George Byng, 1st Viscount Torrington
|George Byng, 1st Viscount Torrington|
Admiral of the Fleet George Byng, 1st Viscount Torrington by Jeremiah Davison in 1733
27 January 1663|
|Died||17 January 1733
|Buried||Church of All Saints, Southill, Bedfordshire|
|Allegiance|| Kingdom of England (1678–1707)
Kingdom of Great Britain (1707–1733)
|Service/branch|| Royal Navy
|Years of service||1678–1733|
|Rank||Admiral of the Fleet|
|Commands held||HMS Constant Warwick
HMS Royal Oak
|Awards||Knight Companion of the Order of the Bath|
Admiral of the Fleet George Byng, 1st Viscount Torrington, KB, PC (27 January 1663 – 17 January 1733) was a Royal Navy officer and statesman. While still a lieutenant, he delivered a letter from various captains to Prince William of Orange, who had just landed at Torbay, assuring the Prince of the captains' support; the Prince gave Byng a response which ultimately led to the Royal Navy switching allegiance to the Prince and the Glorious Revolution of November 1688.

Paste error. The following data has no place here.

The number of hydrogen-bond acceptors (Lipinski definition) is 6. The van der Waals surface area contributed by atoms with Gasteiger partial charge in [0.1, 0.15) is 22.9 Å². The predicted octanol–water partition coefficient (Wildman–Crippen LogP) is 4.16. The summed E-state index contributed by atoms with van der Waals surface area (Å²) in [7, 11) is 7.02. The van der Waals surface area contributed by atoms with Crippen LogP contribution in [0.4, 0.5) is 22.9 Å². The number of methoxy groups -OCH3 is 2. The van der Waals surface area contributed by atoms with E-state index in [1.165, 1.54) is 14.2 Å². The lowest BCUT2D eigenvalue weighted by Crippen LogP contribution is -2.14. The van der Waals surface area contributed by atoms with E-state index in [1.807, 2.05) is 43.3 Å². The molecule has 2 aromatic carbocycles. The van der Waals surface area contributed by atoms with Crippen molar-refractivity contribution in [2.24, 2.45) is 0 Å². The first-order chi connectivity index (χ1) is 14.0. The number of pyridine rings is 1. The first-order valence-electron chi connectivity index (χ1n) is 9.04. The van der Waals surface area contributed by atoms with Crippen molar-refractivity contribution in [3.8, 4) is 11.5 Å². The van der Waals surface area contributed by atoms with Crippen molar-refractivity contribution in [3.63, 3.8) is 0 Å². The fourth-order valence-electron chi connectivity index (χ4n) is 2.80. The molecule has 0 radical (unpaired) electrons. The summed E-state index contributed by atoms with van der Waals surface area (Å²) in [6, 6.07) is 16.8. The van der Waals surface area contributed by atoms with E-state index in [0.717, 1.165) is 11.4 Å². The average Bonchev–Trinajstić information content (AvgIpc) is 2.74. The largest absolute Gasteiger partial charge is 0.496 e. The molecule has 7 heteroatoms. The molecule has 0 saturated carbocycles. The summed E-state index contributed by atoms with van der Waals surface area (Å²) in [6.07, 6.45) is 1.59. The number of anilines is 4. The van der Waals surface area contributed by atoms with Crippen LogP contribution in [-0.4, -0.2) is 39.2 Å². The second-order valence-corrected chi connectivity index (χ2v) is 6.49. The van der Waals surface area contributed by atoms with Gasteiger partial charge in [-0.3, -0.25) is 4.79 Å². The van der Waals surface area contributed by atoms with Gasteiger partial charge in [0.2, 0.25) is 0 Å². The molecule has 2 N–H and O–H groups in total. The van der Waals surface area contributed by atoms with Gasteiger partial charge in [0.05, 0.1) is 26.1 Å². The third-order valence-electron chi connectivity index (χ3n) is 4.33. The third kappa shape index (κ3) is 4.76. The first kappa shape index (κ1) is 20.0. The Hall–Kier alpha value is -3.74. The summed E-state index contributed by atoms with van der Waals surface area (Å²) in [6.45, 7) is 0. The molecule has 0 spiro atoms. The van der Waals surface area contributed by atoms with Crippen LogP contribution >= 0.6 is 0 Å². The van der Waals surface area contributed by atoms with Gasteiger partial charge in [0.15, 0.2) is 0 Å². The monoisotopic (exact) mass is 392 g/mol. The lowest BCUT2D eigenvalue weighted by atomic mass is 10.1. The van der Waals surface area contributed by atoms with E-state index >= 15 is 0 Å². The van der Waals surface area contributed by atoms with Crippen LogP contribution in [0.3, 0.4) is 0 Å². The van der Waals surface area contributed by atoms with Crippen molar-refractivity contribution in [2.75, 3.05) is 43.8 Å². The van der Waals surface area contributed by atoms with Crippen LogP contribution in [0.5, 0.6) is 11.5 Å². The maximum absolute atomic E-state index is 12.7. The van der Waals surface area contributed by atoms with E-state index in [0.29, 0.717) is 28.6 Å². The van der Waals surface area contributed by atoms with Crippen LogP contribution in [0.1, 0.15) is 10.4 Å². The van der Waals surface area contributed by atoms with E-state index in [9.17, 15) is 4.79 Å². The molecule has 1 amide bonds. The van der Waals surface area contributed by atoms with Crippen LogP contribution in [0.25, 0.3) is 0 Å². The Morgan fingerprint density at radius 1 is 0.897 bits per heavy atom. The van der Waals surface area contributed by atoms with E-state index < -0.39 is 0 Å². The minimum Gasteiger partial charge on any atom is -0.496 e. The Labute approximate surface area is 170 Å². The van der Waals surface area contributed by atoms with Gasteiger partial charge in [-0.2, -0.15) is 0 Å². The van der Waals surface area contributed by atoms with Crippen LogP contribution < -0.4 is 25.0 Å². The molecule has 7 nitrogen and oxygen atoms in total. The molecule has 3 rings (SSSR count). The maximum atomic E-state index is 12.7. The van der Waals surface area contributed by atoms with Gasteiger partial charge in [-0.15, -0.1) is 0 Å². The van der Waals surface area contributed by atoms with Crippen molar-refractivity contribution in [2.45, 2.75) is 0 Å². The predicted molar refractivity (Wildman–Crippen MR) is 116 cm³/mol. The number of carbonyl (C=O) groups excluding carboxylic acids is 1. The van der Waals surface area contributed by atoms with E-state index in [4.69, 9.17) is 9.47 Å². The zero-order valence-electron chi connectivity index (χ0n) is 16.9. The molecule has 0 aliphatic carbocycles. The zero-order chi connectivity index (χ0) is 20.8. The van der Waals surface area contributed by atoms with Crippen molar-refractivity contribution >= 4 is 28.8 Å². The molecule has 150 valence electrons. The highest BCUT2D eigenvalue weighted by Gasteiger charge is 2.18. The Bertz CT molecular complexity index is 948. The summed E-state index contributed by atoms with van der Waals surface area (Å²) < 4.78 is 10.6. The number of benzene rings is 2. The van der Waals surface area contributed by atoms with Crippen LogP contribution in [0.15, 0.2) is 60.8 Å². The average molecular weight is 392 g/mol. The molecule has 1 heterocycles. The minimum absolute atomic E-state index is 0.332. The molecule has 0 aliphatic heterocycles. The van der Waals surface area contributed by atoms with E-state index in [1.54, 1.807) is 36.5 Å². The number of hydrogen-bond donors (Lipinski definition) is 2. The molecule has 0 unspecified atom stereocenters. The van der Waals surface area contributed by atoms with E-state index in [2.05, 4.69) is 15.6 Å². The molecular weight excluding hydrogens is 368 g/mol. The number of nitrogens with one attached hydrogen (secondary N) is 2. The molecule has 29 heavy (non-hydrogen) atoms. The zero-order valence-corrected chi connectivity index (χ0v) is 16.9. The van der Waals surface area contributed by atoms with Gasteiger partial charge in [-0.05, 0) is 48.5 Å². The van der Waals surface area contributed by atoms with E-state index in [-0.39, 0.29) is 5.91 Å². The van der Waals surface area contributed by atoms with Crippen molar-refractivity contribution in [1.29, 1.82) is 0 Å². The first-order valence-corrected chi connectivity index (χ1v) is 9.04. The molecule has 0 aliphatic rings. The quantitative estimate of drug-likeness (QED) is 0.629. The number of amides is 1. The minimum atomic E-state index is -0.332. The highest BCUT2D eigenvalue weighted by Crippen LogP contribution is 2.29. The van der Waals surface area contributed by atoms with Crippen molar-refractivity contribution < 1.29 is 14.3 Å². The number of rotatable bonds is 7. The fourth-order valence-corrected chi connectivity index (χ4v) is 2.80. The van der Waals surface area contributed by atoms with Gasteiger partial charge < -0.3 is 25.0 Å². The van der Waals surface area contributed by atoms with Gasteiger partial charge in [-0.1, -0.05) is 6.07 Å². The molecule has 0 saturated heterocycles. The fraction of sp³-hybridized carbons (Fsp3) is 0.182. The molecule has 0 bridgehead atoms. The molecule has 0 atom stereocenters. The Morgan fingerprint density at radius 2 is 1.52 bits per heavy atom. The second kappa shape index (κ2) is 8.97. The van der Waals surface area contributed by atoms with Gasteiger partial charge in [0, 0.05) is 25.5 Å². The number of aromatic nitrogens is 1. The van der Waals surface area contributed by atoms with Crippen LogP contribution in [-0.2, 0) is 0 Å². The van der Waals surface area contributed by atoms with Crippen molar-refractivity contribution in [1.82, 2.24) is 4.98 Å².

As a captain, Byng saw action at the Battle of Vigo Bay, when the French fleet were defeated, during the War of the Spanish Succession. As a flag officer, he led the bombardment squadron while serving under Admiral Sir George Rooke at the Capture of Gibraltar and then took part in the Battle of Málaga at a later stage in the same war.